half of the land area of Bangladesh. In this area the highest fluctuation of rainfall levels
contributes to the development of drought and aridity.

A study of SPARRSO reported that the country's south-eastern region experiences four arid
months and the north-west region six arid months in a year.

Fifty per cent land area of our country is covered by wetlands. The physical size and ecological
diversity of the country's wetlands are shrinking by various important causes, among the major
ones are human activities like the flood embankments, water diversion, siltation and
ground water extraction.

Because of the additive factors, biodiversity in Bangladesh is depleted by deforestation,

improper forest conservation, agro-chemical use and industrial establishments, large-
scale development and flood projects, land use changes, and biological resource over-
exploitation. Some of the above reasons contributed to the destruction of the natives and
secondary forest diversity, including indigenous species.

Encroachment on forest lands for agriculture and settlement, exploitation of resources

like bamboo and canes, reduced freshwater flow in the Ganges river system, increased
salinity intrusion in the Sundarban mangrove forest, converting forest for urbanization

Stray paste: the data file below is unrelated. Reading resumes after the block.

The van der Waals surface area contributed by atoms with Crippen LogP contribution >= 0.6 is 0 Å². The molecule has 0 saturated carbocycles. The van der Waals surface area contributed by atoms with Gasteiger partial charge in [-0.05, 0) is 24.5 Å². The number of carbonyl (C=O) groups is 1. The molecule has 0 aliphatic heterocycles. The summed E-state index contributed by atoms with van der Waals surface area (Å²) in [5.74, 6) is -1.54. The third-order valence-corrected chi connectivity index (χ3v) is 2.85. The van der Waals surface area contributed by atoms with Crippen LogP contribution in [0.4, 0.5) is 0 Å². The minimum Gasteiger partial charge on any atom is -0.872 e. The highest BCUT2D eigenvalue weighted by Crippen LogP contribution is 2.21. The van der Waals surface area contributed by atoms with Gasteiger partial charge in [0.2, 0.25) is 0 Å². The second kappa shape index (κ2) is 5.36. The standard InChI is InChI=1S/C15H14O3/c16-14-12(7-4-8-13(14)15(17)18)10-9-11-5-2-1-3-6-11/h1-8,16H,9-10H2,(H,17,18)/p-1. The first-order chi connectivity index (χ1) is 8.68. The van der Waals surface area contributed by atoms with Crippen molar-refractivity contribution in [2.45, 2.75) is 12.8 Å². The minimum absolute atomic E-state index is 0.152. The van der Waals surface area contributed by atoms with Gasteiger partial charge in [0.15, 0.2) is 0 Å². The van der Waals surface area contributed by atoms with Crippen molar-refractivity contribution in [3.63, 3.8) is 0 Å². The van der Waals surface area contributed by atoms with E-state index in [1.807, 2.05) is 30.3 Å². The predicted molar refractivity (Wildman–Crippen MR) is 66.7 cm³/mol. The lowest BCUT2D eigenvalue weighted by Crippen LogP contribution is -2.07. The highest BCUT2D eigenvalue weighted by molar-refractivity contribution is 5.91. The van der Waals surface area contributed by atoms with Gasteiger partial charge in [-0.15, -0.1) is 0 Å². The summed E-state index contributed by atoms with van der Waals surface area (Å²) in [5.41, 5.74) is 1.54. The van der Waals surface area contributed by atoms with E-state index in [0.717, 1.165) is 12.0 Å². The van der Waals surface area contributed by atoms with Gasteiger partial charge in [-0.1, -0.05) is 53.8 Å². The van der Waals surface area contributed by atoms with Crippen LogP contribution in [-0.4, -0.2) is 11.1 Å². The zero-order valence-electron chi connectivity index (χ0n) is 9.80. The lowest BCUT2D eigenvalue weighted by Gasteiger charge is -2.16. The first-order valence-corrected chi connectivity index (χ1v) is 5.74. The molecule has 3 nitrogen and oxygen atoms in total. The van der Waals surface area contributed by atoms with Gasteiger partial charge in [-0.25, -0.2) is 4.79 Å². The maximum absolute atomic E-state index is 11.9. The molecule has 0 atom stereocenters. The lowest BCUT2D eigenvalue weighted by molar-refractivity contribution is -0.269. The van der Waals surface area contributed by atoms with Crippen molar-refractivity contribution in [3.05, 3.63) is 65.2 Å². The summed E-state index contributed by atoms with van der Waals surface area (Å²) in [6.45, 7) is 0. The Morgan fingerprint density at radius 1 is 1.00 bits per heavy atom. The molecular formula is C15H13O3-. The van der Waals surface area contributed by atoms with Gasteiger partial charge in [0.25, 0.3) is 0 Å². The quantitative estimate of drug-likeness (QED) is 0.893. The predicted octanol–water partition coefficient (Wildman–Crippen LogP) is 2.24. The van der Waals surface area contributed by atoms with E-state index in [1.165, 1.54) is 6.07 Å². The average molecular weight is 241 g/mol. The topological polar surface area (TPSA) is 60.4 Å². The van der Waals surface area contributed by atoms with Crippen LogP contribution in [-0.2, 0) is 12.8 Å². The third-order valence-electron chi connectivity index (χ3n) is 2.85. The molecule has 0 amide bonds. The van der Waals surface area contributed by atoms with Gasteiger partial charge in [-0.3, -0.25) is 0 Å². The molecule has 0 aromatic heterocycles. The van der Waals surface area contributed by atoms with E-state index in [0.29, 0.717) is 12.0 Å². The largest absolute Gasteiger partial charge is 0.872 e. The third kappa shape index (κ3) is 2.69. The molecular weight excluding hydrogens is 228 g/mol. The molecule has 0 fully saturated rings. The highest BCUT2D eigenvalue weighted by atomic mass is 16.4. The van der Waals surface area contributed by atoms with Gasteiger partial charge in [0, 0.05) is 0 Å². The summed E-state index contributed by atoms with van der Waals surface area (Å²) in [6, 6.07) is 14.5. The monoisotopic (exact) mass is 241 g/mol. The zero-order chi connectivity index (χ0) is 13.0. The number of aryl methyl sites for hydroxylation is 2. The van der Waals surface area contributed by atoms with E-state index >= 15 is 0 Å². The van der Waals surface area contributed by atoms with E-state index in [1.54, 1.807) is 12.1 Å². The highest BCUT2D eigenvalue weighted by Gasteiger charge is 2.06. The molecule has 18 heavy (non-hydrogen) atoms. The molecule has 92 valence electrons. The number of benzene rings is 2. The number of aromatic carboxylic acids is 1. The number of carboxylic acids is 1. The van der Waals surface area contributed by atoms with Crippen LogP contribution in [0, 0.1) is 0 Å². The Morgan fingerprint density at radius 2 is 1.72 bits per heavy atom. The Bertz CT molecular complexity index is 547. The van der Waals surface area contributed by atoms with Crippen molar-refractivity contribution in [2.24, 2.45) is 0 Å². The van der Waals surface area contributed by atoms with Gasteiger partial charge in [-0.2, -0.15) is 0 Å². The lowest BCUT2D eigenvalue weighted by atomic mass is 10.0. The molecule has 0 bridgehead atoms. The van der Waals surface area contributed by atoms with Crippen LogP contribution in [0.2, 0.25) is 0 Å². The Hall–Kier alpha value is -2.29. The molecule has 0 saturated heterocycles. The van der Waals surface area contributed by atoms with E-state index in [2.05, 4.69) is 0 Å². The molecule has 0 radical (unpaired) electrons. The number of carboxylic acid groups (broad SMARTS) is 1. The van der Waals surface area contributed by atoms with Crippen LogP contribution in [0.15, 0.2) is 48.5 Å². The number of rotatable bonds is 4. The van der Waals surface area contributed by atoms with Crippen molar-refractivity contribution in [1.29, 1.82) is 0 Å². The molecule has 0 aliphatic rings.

and industrialization are among the main causes for loss of biological diversity in the

Biodiversity losses

The biodiversity depletion is caused by degradation of land, erosion of valuable top soil,
creeping salinity, over extraction of ground water, indiscriminate land conservation,
declining soil fertility, water logging and destruction of forests.

During last 100 years, all species of rhinoceros, wild buffaloes, wolves and swamp deer
have disappeared from Bangladesh. At least one reptile, the marsh crocodile, has
disappeared from the wild. Among the listed 129 species of wildlife, the threatened and
endangered included the list of 37 mammals, 21 reptiles, two amphibians and 69 birds.
The tentative list of threatened plants includes 27 species of vascular plants, including
nine endemic (Report: 1991).

The terms 'land degradation', and 'desertification' (and sometimes 'drought') have been
used so widely and in such diverse contexts that they have often created problems in
interpretation among policy makers. The dynamics of land degradation/desertification are
best understood within the context of the natural environment and human intervention
into that environment. Land degradation/desertification is not an isolated climate induced
phenomenon, rather it is an aberrant and unsustainable human response to the broad
parameters of the natural environment. With a dedicated agenda, local action and
appropriate technology, it is not impossible to offset the effects of land degradation, and
strike an equilibrium between the seemingly incompatible process of land degradation
and sustainable land management.
Submitted By:
Md. Abdus Sabur M. S (CU)
Research and Development
HawarIT Software Services Limited
Cell: +8801711025096, E-mail: sabur_bd01@yahoo.com